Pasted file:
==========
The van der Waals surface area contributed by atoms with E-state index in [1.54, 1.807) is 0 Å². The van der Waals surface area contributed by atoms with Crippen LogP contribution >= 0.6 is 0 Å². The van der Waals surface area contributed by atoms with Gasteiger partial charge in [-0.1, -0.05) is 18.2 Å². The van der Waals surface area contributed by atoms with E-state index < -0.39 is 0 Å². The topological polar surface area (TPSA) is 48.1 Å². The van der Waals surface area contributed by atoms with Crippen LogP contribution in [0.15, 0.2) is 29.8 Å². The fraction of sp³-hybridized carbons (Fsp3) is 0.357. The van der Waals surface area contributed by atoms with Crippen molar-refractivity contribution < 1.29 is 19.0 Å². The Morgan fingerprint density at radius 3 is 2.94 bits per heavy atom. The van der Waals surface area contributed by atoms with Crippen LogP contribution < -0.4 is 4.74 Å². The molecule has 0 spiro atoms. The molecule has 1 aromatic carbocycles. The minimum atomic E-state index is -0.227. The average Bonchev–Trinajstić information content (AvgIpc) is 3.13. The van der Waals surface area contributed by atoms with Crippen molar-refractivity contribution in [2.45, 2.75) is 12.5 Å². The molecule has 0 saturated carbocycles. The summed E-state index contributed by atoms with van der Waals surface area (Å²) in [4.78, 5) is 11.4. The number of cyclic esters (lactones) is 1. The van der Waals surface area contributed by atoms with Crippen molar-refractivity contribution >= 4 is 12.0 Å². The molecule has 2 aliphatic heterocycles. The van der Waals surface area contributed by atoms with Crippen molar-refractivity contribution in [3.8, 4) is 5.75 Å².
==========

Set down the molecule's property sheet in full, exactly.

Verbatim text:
The van der Waals surface area contributed by atoms with E-state index in [1.54, 1.807) is 0 Å². The van der Waals surface area contributed by atoms with Crippen LogP contribution >= 0.6 is 0 Å². The van der Waals surface area contributed by atoms with Gasteiger partial charge in [-0.1, -0.05) is 18.2 Å². The van der Waals surface area contributed by atoms with E-state index < -0.39 is 0 Å². The topological polar surface area (TPSA) is 48.1 Å². The van der Waals surface area contributed by atoms with Crippen LogP contribution in [0.15, 0.2) is 29.8 Å². The fraction of sp³-hybridized carbons (Fsp3) is 0.357. The van der Waals surface area contributed by atoms with Crippen molar-refractivity contribution < 1.29 is 19.0 Å². The Morgan fingerprint density at radius 3 is 2.94 bits per heavy atom. The van der Waals surface area contributed by atoms with Crippen LogP contribution < -0.4 is 4.74 Å². The molecule has 0 spiro atoms. The molecule has 1 aromatic carbocycles. The minimum atomic E-state index is -0.227. The average Bonchev–Trinajstić information content (AvgIpc) is 3.13. The van der Waals surface area contributed by atoms with Crippen molar-refractivity contribution in [2.45, 2.75) is 12.5 Å². The molecule has 0 saturated carbocycles. The summed E-state index contributed by atoms with van der Waals surface area (Å²) in [4.78, 5) is 11.4. The number of cyclic esters (lactones) is 1. The van der Waals surface area contributed by atoms with Crippen molar-refractivity contribution >= 4 is 12.0 Å². The molecule has 2 aliphatic heterocycles. The van der Waals surface area contributed by atoms with Crippen molar-refractivity contribution in [3.8, 4) is 5.75 Å².